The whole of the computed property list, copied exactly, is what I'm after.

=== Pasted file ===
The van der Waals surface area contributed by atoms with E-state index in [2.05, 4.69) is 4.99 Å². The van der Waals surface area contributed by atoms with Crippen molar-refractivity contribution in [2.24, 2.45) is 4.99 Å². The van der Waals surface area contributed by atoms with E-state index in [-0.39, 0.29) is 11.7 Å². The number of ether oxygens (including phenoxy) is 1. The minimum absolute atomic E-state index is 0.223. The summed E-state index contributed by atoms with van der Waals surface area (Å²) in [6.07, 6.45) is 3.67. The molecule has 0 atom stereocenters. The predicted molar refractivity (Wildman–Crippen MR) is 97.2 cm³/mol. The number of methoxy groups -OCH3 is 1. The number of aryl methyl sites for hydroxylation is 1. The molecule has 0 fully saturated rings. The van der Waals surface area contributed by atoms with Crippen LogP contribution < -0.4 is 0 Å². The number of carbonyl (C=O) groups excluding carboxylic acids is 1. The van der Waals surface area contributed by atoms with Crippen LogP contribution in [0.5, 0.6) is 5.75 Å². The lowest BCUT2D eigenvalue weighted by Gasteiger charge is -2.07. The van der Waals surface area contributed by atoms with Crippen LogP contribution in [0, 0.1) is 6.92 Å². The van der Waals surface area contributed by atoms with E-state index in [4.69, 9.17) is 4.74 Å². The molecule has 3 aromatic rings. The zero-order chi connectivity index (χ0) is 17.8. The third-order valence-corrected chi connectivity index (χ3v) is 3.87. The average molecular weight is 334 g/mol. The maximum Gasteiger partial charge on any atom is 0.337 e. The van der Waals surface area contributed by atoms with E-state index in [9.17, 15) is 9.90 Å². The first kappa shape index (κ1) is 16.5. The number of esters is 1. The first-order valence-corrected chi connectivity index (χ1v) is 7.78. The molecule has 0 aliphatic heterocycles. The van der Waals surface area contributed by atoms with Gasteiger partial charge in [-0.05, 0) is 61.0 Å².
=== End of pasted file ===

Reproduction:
The van der Waals surface area contributed by atoms with E-state index in [2.05, 4.69) is 4.99 Å². The van der Waals surface area contributed by atoms with Crippen molar-refractivity contribution in [2.24, 2.45) is 4.99 Å². The van der Waals surface area contributed by atoms with E-state index in [-0.39, 0.29) is 11.7 Å². The number of ether oxygens (including phenoxy) is 1. The minimum absolute atomic E-state index is 0.223. The summed E-state index contributed by atoms with van der Waals surface area (Å²) in [6.07, 6.45) is 3.67. The molecule has 0 atom stereocenters. The predicted molar refractivity (Wildman–Crippen MR) is 97.2 cm³/mol. The number of methoxy groups -OCH3 is 1. The number of aryl methyl sites for hydroxylation is 1. The molecule has 0 fully saturated rings. The van der Waals surface area contributed by atoms with Crippen LogP contribution < -0.4 is 0 Å². The number of carbonyl (C=O) groups excluding carboxylic acids is 1. The van der Waals surface area contributed by atoms with Crippen LogP contribution in [0.5, 0.6) is 5.75 Å². The lowest BCUT2D eigenvalue weighted by Gasteiger charge is -2.07. The van der Waals surface area contributed by atoms with Crippen LogP contribution in [0, 0.1) is 6.92 Å². The van der Waals surface area contributed by atoms with E-state index in [4.69, 9.17) is 4.74 Å². The molecule has 3 aromatic rings. The zero-order chi connectivity index (χ0) is 17.8. The third-order valence-corrected chi connectivity index (χ3v) is 3.87. The average molecular weight is 334 g/mol. The maximum Gasteiger partial charge on any atom is 0.337 e. The van der Waals surface area contributed by atoms with E-state index in [9.17, 15) is 9.90 Å². The first kappa shape index (κ1) is 16.5. The number of esters is 1. The first-order valence-corrected chi connectivity index (χ1v) is 7.78. The molecule has 0 aliphatic heterocycles. The van der Waals surface area contributed by atoms with Gasteiger partial charge in [-0.05, 0) is 61.0 Å².